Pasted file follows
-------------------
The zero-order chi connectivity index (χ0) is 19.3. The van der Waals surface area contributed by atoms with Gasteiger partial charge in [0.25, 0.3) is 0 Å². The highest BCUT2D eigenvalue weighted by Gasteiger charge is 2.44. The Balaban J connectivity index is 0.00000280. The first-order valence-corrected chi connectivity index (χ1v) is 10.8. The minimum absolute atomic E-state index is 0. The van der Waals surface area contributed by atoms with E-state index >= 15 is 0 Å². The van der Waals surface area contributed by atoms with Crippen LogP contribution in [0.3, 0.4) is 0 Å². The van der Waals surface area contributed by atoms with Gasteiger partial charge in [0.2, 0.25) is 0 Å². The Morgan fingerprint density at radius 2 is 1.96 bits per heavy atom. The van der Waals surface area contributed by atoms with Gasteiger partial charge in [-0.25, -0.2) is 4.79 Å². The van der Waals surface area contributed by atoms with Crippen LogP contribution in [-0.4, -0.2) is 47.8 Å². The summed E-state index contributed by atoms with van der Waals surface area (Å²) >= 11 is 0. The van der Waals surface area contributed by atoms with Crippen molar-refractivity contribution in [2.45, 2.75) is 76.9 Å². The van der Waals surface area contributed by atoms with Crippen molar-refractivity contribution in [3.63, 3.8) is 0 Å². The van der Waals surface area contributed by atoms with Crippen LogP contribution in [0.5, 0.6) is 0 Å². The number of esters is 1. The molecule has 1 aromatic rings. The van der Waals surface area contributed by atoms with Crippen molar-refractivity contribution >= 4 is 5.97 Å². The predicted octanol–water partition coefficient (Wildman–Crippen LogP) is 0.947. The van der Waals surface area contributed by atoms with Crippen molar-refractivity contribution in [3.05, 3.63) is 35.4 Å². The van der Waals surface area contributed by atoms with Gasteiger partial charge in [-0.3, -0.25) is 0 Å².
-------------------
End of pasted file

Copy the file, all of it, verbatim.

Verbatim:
The zero-order chi connectivity index (χ0) is 19.3. The van der Waals surface area contributed by atoms with Gasteiger partial charge in [0.25, 0.3) is 0 Å². The highest BCUT2D eigenvalue weighted by Gasteiger charge is 2.44. The Balaban J connectivity index is 0.00000280. The first-order valence-corrected chi connectivity index (χ1v) is 10.8. The minimum absolute atomic E-state index is 0. The van der Waals surface area contributed by atoms with E-state index >= 15 is 0 Å². The van der Waals surface area contributed by atoms with Crippen LogP contribution in [0.3, 0.4) is 0 Å². The van der Waals surface area contributed by atoms with Gasteiger partial charge in [0.2, 0.25) is 0 Å². The Morgan fingerprint density at radius 2 is 1.96 bits per heavy atom. The van der Waals surface area contributed by atoms with Gasteiger partial charge in [-0.25, -0.2) is 4.79 Å². The van der Waals surface area contributed by atoms with Crippen LogP contribution in [-0.4, -0.2) is 47.8 Å². The summed E-state index contributed by atoms with van der Waals surface area (Å²) >= 11 is 0. The van der Waals surface area contributed by atoms with Crippen molar-refractivity contribution in [2.45, 2.75) is 76.9 Å². The van der Waals surface area contributed by atoms with Crippen molar-refractivity contribution in [3.63, 3.8) is 0 Å². The van der Waals surface area contributed by atoms with Crippen LogP contribution in [0.5, 0.6) is 0 Å². The number of esters is 1. The molecule has 1 aromatic rings. The van der Waals surface area contributed by atoms with Crippen molar-refractivity contribution >= 4 is 5.97 Å². The predicted octanol–water partition coefficient (Wildman–Crippen LogP) is 0.947. The van der Waals surface area contributed by atoms with Crippen molar-refractivity contribution in [3.05, 3.63) is 35.4 Å². The van der Waals surface area contributed by atoms with Gasteiger partial charge in [-0.3, -0.25) is 0 Å².